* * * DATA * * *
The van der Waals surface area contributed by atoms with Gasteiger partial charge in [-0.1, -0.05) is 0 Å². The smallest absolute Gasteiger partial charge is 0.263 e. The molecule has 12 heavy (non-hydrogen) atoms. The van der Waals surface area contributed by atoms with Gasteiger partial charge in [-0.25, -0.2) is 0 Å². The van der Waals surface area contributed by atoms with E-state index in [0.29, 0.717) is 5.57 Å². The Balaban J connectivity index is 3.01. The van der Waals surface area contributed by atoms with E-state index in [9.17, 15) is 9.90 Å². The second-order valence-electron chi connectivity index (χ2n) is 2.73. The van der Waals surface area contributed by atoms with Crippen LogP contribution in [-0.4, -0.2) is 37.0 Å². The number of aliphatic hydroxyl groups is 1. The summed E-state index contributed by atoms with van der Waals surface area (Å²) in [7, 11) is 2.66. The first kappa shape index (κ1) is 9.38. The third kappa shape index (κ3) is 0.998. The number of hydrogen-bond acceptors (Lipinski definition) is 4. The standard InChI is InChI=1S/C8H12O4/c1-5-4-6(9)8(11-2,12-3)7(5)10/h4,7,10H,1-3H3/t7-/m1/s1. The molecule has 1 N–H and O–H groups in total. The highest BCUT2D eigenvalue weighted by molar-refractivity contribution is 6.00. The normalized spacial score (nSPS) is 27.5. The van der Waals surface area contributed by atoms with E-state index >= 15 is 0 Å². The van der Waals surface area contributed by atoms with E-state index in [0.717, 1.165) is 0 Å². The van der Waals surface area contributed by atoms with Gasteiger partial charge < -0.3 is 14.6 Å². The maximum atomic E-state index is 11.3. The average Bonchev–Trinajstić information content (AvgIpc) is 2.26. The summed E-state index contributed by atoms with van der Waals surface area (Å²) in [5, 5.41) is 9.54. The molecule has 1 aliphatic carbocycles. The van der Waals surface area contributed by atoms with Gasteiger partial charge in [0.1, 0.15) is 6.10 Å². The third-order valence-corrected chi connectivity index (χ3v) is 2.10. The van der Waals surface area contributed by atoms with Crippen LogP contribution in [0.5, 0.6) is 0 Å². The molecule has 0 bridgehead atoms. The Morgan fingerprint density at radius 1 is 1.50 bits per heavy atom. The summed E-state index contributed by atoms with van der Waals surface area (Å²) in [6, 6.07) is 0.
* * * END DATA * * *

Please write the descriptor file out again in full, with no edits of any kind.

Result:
The van der Waals surface area contributed by atoms with Gasteiger partial charge in [-0.1, -0.05) is 0 Å². The smallest absolute Gasteiger partial charge is 0.263 e. The molecule has 12 heavy (non-hydrogen) atoms. The van der Waals surface area contributed by atoms with Gasteiger partial charge in [-0.25, -0.2) is 0 Å². The van der Waals surface area contributed by atoms with E-state index in [0.29, 0.717) is 5.57 Å². The Balaban J connectivity index is 3.01. The van der Waals surface area contributed by atoms with E-state index in [9.17, 15) is 9.90 Å². The second-order valence-electron chi connectivity index (χ2n) is 2.73. The van der Waals surface area contributed by atoms with Crippen LogP contribution in [-0.4, -0.2) is 37.0 Å². The number of aliphatic hydroxyl groups is 1. The summed E-state index contributed by atoms with van der Waals surface area (Å²) in [7, 11) is 2.66. The first kappa shape index (κ1) is 9.38. The third kappa shape index (κ3) is 0.998. The number of hydrogen-bond acceptors (Lipinski definition) is 4. The standard InChI is InChI=1S/C8H12O4/c1-5-4-6(9)8(11-2,12-3)7(5)10/h4,7,10H,1-3H3/t7-/m1/s1. The molecule has 1 N–H and O–H groups in total. The highest BCUT2D eigenvalue weighted by molar-refractivity contribution is 6.00. The normalized spacial score (nSPS) is 27.5. The van der Waals surface area contributed by atoms with E-state index >= 15 is 0 Å². The van der Waals surface area contributed by atoms with E-state index in [0.717, 1.165) is 0 Å². The van der Waals surface area contributed by atoms with Gasteiger partial charge < -0.3 is 14.6 Å². The maximum atomic E-state index is 11.3. The average Bonchev–Trinajstić information content (AvgIpc) is 2.26. The summed E-state index contributed by atoms with van der Waals surface area (Å²) in [5, 5.41) is 9.54. The molecule has 1 aliphatic carbocycles. The van der Waals surface area contributed by atoms with Gasteiger partial charge in [0.1, 0.15) is 6.10 Å². The third-order valence-corrected chi connectivity index (χ3v) is 2.10. The van der Waals surface area contributed by atoms with Crippen LogP contribution in [0.5, 0.6) is 0 Å². The molecule has 0 bridgehead atoms. The Morgan fingerprint density at radius 1 is 1.50 bits per heavy atom. The summed E-state index contributed by atoms with van der Waals surface area (Å²) in [6, 6.07) is 0.